Observability in distributed systems: Monitoring, Logging, Auditing and Historical analysis

“Knowing the quality of your services at any given moment in time before your customers do and using this information to continuously improve customer experience is part of modern software delivery and critical to the success of organisations”

In this post, we present why it is important to observe and manage our systems and solutions proactively and present the various mechanisms available for observing and reacting. We discuss distributed services observability through monitoring, logging, tracing and contextual heatmaps

TL;DR: 5 key takeaways in this post

  1. Observing distributed system components is key to managing chaos
  2. Observations types vary based on context and requirement
  3. Monitoring, Alerting, Logging, Auditing, Tracing and Historical views are types of observations we can make
  4. Observation ability is available out-of-the-box for platforms (AWS, Mulesoft etc) and in 3rd party products (Dynatrace, AppDynamics, New Relic etc). Some things you still need to bake into your API or Microservices framework or code to achieve über monitoring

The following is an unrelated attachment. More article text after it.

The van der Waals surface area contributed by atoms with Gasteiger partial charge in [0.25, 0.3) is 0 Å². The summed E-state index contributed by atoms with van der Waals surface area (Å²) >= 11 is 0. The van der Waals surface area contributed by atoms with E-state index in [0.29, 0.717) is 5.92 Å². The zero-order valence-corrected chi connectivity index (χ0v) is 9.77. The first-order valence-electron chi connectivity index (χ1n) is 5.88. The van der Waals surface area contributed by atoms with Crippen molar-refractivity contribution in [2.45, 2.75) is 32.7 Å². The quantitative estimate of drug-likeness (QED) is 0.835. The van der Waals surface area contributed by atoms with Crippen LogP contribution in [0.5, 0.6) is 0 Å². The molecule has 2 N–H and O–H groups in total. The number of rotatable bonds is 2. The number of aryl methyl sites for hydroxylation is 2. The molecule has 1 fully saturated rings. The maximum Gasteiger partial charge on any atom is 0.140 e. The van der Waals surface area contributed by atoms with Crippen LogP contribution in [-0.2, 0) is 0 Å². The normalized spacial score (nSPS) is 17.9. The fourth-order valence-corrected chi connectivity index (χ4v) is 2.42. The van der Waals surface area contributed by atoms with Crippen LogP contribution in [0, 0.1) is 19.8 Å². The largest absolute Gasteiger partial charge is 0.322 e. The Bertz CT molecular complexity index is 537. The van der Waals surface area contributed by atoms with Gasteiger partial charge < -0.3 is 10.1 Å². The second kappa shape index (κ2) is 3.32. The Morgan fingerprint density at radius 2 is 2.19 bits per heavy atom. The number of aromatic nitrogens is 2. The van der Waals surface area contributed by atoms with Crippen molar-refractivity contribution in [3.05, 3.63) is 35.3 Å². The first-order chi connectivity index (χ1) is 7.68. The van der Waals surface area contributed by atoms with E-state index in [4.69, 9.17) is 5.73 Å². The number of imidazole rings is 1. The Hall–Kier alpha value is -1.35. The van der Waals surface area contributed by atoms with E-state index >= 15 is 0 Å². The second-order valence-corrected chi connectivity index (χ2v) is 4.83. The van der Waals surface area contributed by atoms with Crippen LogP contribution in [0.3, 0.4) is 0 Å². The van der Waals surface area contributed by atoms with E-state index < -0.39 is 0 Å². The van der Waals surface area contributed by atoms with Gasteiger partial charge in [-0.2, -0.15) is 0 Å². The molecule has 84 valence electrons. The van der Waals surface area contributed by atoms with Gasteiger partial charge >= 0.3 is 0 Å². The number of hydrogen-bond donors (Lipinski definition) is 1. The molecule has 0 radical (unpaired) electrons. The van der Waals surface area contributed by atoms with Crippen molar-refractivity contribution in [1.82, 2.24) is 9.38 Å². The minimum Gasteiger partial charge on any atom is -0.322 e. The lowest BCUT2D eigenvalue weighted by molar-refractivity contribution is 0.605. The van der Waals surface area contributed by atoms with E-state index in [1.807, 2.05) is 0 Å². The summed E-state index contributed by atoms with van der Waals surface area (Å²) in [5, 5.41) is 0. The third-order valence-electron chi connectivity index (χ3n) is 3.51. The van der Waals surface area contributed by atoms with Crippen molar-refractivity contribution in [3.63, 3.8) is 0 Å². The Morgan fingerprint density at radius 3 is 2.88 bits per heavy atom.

5. Use observations not just to react now but also to improve and evolve your technology platform


Thanks to efficient software delivery practices we are delivering more integrated solution features and bolting on more integrated systems to accelerate the digital transformations. This means a lot of old internal systems and external services are being wired onto shiny new enterprise services over a standard platform to enable the flow of data back and forth

Keeping the lights on is simply not enough then, we need to know if the fuse is going to blow before the party guests get here!

Businesses therefore need to

  • proactively observe their systems for fraud and malicious
  • watch and act at actively and through passive means
  • regularly interact with their systems as their users would to discover faults before users do
  • track a single interaction end-to-end over simple and complex transactions for faster resolution of complaints and issues
  • and evolve their features by listening to their systems over a period of time

Screen Shot 2020-03-13 at 1.31.20 pm

Observation contexts and approach